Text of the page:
Newly discovered comet likely an 'interstellar visitor,' NASA says originally appeared on abcnews.go.com
The discovery of a new comet scientists believe to be an "interstellar object" has set the astronomy community abuzz.
If officially confirmed, the object would be only the second of its kind detected, according to a statement from NASA's Jet Propulsion Laboratory at the California Institute of Technology.
The newly found comet, dubbed C/2019 Q4, was discovered by Gennady Borisov, a Crimean astronomer working out of an observatory in Nauchnij, Crimea.
Scientists believe the comet to be interstellar after studying its trajectory and velocity.
"The comet's current velocity is high, about 93,000 mph [150,000 kph], which is well above the typical velocities of objects orbiting the Sun at that distance," Davide Farnocchia, an astronomer at the Jet Propulsion Laboratory, said in a statement.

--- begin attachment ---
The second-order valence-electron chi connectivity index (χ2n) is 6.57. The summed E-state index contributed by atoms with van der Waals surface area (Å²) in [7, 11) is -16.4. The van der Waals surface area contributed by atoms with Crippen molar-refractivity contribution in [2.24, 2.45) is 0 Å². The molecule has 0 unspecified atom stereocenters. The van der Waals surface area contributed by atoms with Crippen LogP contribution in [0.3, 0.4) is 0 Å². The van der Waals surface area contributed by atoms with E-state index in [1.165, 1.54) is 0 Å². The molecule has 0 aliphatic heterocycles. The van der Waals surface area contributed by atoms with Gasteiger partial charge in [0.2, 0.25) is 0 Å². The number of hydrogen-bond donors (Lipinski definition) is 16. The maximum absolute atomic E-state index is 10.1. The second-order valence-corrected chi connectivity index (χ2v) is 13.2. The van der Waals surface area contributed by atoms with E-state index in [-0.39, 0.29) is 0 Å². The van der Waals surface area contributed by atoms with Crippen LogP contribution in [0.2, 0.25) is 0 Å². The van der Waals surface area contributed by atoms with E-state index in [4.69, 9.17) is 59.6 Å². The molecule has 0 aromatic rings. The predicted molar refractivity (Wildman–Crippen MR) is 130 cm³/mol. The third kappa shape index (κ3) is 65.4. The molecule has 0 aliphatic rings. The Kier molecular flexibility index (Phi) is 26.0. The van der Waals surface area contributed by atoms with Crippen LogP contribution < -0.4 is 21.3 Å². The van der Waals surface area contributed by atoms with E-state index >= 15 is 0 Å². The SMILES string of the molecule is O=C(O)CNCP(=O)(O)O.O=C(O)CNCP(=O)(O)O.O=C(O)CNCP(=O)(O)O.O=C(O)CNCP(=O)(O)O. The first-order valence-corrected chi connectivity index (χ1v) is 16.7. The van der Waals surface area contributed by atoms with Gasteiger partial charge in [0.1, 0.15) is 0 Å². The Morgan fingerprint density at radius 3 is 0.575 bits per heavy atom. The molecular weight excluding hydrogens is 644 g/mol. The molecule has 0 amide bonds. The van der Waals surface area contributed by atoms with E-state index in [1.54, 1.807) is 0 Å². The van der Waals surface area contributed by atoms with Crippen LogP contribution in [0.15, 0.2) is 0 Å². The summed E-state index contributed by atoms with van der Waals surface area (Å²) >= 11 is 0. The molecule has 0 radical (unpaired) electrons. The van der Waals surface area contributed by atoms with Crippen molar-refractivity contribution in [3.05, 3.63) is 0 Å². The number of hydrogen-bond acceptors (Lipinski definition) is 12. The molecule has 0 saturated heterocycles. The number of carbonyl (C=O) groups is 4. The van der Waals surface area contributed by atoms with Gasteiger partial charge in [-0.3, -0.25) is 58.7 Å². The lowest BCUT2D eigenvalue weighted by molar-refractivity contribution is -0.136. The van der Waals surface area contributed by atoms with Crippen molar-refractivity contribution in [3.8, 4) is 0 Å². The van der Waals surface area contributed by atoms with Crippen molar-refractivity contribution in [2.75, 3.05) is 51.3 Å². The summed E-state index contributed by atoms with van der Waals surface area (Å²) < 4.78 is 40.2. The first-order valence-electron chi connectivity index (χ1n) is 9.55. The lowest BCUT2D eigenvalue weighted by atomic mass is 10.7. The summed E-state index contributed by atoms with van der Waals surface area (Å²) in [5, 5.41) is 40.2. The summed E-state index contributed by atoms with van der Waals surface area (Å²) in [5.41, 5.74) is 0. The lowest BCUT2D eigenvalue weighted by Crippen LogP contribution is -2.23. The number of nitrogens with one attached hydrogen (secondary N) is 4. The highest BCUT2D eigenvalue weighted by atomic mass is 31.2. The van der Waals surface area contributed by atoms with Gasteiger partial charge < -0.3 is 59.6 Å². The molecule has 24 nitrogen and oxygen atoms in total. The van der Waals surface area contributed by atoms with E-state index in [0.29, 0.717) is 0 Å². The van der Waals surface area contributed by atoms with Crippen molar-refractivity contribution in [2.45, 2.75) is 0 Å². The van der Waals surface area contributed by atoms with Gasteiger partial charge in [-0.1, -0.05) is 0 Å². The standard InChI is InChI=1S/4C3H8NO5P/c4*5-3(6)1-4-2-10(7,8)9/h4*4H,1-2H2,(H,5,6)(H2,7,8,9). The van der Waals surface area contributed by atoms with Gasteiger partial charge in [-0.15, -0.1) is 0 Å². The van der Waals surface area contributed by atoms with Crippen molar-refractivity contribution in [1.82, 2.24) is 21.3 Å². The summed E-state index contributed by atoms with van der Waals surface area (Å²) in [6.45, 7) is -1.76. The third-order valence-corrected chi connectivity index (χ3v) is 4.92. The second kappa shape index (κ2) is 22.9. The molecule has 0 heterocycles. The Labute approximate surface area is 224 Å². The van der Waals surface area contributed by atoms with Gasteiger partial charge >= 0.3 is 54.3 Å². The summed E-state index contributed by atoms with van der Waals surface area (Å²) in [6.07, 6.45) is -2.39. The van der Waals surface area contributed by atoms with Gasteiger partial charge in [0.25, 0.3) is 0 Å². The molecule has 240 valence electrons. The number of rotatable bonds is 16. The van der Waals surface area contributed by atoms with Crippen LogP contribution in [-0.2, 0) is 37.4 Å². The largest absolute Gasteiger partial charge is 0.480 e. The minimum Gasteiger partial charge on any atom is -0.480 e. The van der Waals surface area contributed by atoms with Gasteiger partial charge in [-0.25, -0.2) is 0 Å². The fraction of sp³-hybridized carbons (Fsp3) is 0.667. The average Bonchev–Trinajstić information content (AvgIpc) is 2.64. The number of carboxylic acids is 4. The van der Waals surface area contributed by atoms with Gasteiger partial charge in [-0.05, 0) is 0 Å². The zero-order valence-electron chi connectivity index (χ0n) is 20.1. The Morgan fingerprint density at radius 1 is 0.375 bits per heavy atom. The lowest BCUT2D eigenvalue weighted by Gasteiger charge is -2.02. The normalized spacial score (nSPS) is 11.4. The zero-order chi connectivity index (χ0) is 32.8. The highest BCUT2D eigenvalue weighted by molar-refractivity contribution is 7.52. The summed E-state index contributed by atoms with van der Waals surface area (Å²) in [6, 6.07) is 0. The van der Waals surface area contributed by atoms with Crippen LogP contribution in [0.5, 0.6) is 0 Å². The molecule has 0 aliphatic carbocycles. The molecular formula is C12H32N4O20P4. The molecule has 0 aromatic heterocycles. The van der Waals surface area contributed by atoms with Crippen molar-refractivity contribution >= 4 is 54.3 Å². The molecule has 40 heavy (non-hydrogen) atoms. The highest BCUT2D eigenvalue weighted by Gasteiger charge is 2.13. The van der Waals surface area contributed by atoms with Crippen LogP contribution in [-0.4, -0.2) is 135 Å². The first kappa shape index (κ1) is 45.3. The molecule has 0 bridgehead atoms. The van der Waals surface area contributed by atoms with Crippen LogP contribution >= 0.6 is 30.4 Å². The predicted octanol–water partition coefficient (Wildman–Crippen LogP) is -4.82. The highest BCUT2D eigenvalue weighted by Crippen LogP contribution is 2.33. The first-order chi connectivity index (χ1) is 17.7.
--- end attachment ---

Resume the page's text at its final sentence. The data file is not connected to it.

"The high velocity indicates not only that the object likely originated from outside our solar system, but also that it will leave and head back to interstellar space," he added.
The comet -- consisting of an icy body surrounded by a cloud of dust and particles -- is currently approaching the sun, but the closest it is projected to come towards Earth is about 190 million miles, according to the NASA statement.
It will be visible with professional telescopes in the coming months and "will peak in brightness in mid-December and continue to be observable with moderate-size telescopes until April 2020," according to Farnocchia.
The first known interstellar object to visit our solar system, the history-making asteroid named the 'Oumuamua, was discovered by astronomers in October 2017 and puzzled the scientific community at the time, even setting off since-debunked rumors of extraterrestrial activity.
'Oumuamua is a Hawaiian name for "a messenger from afar arriving first" and has been described by astronomer Paul Chodas of NASA's Jet Propulsion Laboratory as "a strange visitor from a faraway star system, shaped like nothing we’ve ever seen in our own solar system neighborhood."